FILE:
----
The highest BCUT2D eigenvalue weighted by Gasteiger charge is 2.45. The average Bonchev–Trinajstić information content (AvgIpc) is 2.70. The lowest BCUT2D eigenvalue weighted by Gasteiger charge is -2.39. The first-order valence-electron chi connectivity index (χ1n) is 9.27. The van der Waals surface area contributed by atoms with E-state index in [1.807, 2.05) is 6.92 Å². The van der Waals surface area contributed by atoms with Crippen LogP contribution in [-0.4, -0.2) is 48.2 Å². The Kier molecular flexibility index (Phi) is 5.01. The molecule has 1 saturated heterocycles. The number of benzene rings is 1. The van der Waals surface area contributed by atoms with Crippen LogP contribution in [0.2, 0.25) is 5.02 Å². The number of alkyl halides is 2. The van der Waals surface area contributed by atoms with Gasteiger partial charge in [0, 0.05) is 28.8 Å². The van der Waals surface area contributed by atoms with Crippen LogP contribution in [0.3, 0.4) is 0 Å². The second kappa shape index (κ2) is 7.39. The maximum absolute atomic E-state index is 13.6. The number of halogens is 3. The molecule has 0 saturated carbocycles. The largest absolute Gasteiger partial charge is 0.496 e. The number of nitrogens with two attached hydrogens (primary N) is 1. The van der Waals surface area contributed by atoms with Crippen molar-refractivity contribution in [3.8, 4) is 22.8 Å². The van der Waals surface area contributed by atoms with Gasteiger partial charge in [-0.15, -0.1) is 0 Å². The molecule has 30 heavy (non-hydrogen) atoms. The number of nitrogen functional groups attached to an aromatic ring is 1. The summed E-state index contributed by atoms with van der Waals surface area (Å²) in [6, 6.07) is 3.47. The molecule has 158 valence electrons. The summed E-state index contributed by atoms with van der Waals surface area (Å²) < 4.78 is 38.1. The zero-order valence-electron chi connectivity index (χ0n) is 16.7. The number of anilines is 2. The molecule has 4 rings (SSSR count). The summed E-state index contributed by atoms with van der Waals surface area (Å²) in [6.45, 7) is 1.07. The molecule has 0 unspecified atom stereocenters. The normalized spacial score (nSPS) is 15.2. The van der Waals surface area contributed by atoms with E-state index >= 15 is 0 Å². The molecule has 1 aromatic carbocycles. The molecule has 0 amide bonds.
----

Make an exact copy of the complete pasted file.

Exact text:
The highest BCUT2D eigenvalue weighted by Gasteiger charge is 2.45. The average Bonchev–Trinajstić information content (AvgIpc) is 2.70. The lowest BCUT2D eigenvalue weighted by Gasteiger charge is -2.39. The first-order valence-electron chi connectivity index (χ1n) is 9.27. The van der Waals surface area contributed by atoms with E-state index in [1.807, 2.05) is 6.92 Å². The van der Waals surface area contributed by atoms with Crippen LogP contribution in [-0.4, -0.2) is 48.2 Å². The Kier molecular flexibility index (Phi) is 5.01. The molecule has 1 saturated heterocycles. The number of benzene rings is 1. The van der Waals surface area contributed by atoms with Crippen LogP contribution in [0.2, 0.25) is 5.02 Å². The number of alkyl halides is 2. The van der Waals surface area contributed by atoms with Gasteiger partial charge in [0, 0.05) is 28.8 Å². The van der Waals surface area contributed by atoms with Crippen LogP contribution in [0.3, 0.4) is 0 Å². The second kappa shape index (κ2) is 7.39. The maximum absolute atomic E-state index is 13.6. The number of halogens is 3. The molecule has 0 saturated carbocycles. The largest absolute Gasteiger partial charge is 0.496 e. The number of nitrogens with two attached hydrogens (primary N) is 1. The van der Waals surface area contributed by atoms with Crippen molar-refractivity contribution in [3.8, 4) is 22.8 Å². The van der Waals surface area contributed by atoms with Gasteiger partial charge in [-0.15, -0.1) is 0 Å². The molecule has 30 heavy (non-hydrogen) atoms. The number of nitrogen functional groups attached to an aromatic ring is 1. The summed E-state index contributed by atoms with van der Waals surface area (Å²) in [6, 6.07) is 3.47. The molecule has 158 valence electrons. The summed E-state index contributed by atoms with van der Waals surface area (Å²) < 4.78 is 38.1. The zero-order valence-electron chi connectivity index (χ0n) is 16.7. The number of anilines is 2. The molecule has 4 rings (SSSR count). The summed E-state index contributed by atoms with van der Waals surface area (Å²) in [6.45, 7) is 1.07. The molecule has 0 unspecified atom stereocenters. The normalized spacial score (nSPS) is 15.2. The van der Waals surface area contributed by atoms with E-state index >= 15 is 0 Å². The molecule has 1 aromatic carbocycles. The molecule has 0 amide bonds.